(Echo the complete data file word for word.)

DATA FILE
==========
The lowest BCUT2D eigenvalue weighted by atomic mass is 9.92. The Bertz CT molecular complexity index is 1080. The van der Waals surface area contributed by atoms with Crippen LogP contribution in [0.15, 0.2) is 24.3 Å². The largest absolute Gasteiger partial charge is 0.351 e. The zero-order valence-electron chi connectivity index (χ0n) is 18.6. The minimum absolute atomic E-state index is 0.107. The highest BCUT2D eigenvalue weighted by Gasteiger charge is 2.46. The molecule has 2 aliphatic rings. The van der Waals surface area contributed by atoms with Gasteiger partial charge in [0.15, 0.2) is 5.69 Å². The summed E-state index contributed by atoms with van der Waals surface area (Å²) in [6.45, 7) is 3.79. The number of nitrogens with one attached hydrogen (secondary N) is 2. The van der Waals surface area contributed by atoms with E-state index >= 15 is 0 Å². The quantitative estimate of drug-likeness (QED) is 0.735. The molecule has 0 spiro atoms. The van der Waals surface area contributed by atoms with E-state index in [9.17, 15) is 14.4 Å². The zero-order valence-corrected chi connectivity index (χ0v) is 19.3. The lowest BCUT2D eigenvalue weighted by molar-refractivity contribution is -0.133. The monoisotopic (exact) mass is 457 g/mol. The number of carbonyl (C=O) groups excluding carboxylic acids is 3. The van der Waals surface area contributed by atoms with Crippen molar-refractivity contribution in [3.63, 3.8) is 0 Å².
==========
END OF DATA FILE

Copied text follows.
The lowest BCUT2D eigenvalue weighted by atomic mass is 9.92. The Bertz CT molecular complexity index is 1080. The van der Waals surface area contributed by atoms with Crippen LogP contribution in [0.15, 0.2) is 24.3 Å². The largest absolute Gasteiger partial charge is 0.351 e. The zero-order valence-electron chi connectivity index (χ0n) is 18.6. The minimum absolute atomic E-state index is 0.107. The highest BCUT2D eigenvalue weighted by Gasteiger charge is 2.46. The molecule has 2 aliphatic rings. The van der Waals surface area contributed by atoms with Gasteiger partial charge in [0.15, 0.2) is 5.69 Å². The summed E-state index contributed by atoms with van der Waals surface area (Å²) in [6.45, 7) is 3.79. The number of nitrogens with one attached hydrogen (secondary N) is 2. The van der Waals surface area contributed by atoms with E-state index >= 15 is 0 Å². The quantitative estimate of drug-likeness (QED) is 0.735. The molecule has 0 spiro atoms. The van der Waals surface area contributed by atoms with E-state index in [9.17, 15) is 14.4 Å². The zero-order valence-corrected chi connectivity index (χ0v) is 19.3. The lowest BCUT2D eigenvalue weighted by molar-refractivity contribution is -0.133. The monoisotopic (exact) mass is 457 g/mol. The number of carbonyl (C=O) groups excluding carboxylic acids is 3. The van der Waals surface area contributed by atoms with Crippen molar-refractivity contribution in [3.63, 3.8) is 0 Å².